Viewers who’ve worked in newsrooms will also notice how realistic this scene is in showing the subtle but still noticeable ways in which people who aren’t white men are often treated with less respect in work environments that give white men the biggest leadership positions and the highest salaries. The scene also shows that Dana is the type of person who’s not afraid to speak up for herself, even if she doesn’t get the results that she deserves. In other words, Dana is no pushover.

As a frustrated Dana goes back to her office, she gripes to a middle-aged co-worker named Miriam (played by Susan Pourfar), who is Jordan’s godmother, about Rosenblum being dropped in on her assignment, probably because she knows that Rosenblum will get credit for a lot of the work that Dana did. Miriam is sympathetic, but she seems worried about how Dana is living. “Don’t isolate yourself,” Miriam tells Dana.

Miriam thinks Dana’s life should be about more than just going to work and going home. Dana reminds Miriam that she’s a single mother of a baby and doesn’t have time for much of a personal life. At home, Dana seems lonely and somewhat overwhelmed—not about taking care of the baby but by grief over the loss of Jordan’s father.

And sure enough, Charles appears to her in a dream, as a somewhat shadowy figure where he says, “Tell him everything, Ma.” (Ma was his nickname for Dana after she became a mother.) And the next thing you know, Dana is on her computer, typing out her memories of Charles for Jordan to read when he gets old enough to understand.

During her writing, Dana also includes quotes that Charles wrote in his “A Father’s Legacy” journal. Some of the quotes include: “Dear Jordan, I want you to know that it’s okay for boys to cry” because “crying can release a lot of pain and stress. It has nothing to do with your manhood.” This trip down memory lane triggers the flashbacks that are shown in the movie.

The majority of the movie then shows the ups and downs of the relationship between Charles and Dana, beginning when they met in 1998. Charles was a first sergeant in the U.S. Army stationed in Ohio. At this point in his life, Charles has been in the Army for 11 years. He grew close to Dana’s retired parents (played by Robert Wisdom and Tamara Tunie), who live in Akron, Ohio. Charles’ parents aren’t seen in the movie, but soon after he meets Dana, he tells Dana that he loves his parents, but he couldn’t get through certain things in life without the family-like support of Dana’s parents.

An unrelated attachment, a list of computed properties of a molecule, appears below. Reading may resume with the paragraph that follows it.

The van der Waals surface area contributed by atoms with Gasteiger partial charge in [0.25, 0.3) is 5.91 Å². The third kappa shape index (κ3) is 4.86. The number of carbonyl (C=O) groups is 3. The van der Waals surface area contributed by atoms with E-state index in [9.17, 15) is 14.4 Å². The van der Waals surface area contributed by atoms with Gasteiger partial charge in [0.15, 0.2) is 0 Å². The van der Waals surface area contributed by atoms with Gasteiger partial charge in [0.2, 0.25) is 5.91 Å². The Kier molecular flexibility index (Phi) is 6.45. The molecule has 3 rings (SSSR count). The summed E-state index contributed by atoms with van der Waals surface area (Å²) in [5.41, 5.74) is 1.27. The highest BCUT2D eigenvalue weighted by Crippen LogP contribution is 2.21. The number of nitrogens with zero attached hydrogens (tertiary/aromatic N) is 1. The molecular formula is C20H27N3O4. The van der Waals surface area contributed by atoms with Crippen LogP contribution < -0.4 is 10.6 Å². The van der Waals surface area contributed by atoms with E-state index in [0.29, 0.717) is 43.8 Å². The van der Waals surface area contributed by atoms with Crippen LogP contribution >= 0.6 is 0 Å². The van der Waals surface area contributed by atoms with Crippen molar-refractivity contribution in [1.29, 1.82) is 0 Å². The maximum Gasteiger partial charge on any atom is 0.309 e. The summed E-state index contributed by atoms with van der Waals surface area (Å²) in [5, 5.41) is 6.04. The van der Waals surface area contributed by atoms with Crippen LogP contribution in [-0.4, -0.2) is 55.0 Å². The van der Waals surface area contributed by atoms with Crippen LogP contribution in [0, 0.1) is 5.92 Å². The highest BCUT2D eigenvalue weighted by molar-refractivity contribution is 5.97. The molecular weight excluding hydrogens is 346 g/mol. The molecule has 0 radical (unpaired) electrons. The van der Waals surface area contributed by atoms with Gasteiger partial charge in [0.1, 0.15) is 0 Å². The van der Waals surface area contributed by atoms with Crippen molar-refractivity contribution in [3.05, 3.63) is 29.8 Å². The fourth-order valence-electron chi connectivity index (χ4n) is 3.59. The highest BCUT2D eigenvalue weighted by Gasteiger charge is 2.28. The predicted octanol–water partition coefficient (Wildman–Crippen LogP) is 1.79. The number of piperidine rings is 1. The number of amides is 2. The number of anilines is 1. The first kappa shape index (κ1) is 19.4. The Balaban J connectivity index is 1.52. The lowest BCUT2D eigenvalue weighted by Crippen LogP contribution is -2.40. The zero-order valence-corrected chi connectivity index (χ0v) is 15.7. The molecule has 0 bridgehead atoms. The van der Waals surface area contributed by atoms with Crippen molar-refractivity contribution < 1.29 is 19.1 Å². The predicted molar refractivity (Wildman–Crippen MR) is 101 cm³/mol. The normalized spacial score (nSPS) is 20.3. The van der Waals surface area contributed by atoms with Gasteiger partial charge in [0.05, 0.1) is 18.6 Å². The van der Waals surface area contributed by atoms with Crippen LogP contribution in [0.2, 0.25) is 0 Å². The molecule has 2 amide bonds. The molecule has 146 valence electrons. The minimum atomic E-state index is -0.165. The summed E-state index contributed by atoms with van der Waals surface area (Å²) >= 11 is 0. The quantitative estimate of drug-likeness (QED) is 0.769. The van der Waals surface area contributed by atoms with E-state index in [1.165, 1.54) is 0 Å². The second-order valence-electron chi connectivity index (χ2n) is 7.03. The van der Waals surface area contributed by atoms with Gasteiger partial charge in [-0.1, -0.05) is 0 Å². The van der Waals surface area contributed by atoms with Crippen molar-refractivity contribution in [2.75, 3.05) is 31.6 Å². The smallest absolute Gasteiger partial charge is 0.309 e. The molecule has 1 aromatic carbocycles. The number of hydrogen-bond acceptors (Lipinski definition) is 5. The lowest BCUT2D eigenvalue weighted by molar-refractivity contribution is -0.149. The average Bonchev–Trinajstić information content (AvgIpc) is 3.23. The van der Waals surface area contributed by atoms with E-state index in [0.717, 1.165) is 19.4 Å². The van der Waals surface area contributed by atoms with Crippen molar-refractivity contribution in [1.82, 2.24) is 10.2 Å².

Dana’s parents treat Charles almost like a son. How this surrogate family relationship developed is not shown in the movie, which is told from Dana’s perspective. Dana’s strict father used to be a drill sergeant in the U.S. Army. Charles met Dana’s father through some kind of Army connection. After Dana meets Charles, she finds out that he’s so close to her father, that Charles calls him Pop. Charles tells Dana it’s because her parents have helped him with a lot of emotional support. She replies sarcastically, “You didn’t grow up with them.”

Dana tries to avoid visiting her parents as much as possible. It’s not that she doesn’t love them, but seeing her parents brings back painful memories of her childhood and reminds her of the type of life that she doesn’t want to have. It’s revealed in bits in pieces of conversations in the movie that Dana thinks that her parents have an unhappy marriage and that it’s her father’s fault because he has a long history of infidelity. Dana saw firsthand how this infidelity made her mother miserable but afraid to end the marriage. It’s why Dana has major issues with trust and commitment when it comes to romantic relationships.

In the spring of 1998, Dana goes back home to visit her family, which also includes her younger bachelorette sister Gwen and her younger married brother Mike. As an indication of how much distance she wants to keep from her parents, Dana stays in a hotel instead of her parents’ house during this visit. During a sibling conversation in their parents’ backyard (where Gwen calls Dana a “Type A” personality), Dana makes no apologies for her big-city, single life. “Men are luxuries, not necessities,” Dana comments.

Dana meets Charles when she stops by his place at the recommendation of her father, who clearly wants to play matchmaker. Charles is an illustrator artist in his spare time. (He likes to do portraits of people.) Dana admires his work and asks him who his favorite artists are. He says Claude Monet and Georges Seurat.

Dana, who considers herself to be a sophisticated intellectual, is immediately impressed. Charles also says that his life goal is to retire from the Army when he reaches the title of sergeant major, and then he wants to devote his time to painting art. After finding out about his love of art, Dana gives Charles an obvious chance to visit her in New York. She tells Charles that maybe he’d like to see a real Monet painting up close at the Metropolitan Museum of Art.

There’s an immediate attraction between Dana and Charles, but she plays it cool overall, at first. Because Charles knows that Dana is staying at a hotel, Charles asks Dana if he can drive her to the Canedy family barbecue happening the next day. She agrees and is a little taken aback when he suggests that he pick her up at 9 a.m., which is hours before the barbecue starts.

Dana says yes, but she oversleeps and isn’t ready when Charles arrives to pick her up at scheduled 9 a.m. time. She’s very apologetic, he’s very understanding, and they head to a local diner to have breakfast. It all sounds like the beginnings of an ideal romance. But there are a few obstacles, as there are always seems to be in real-life love stories that are made into movies.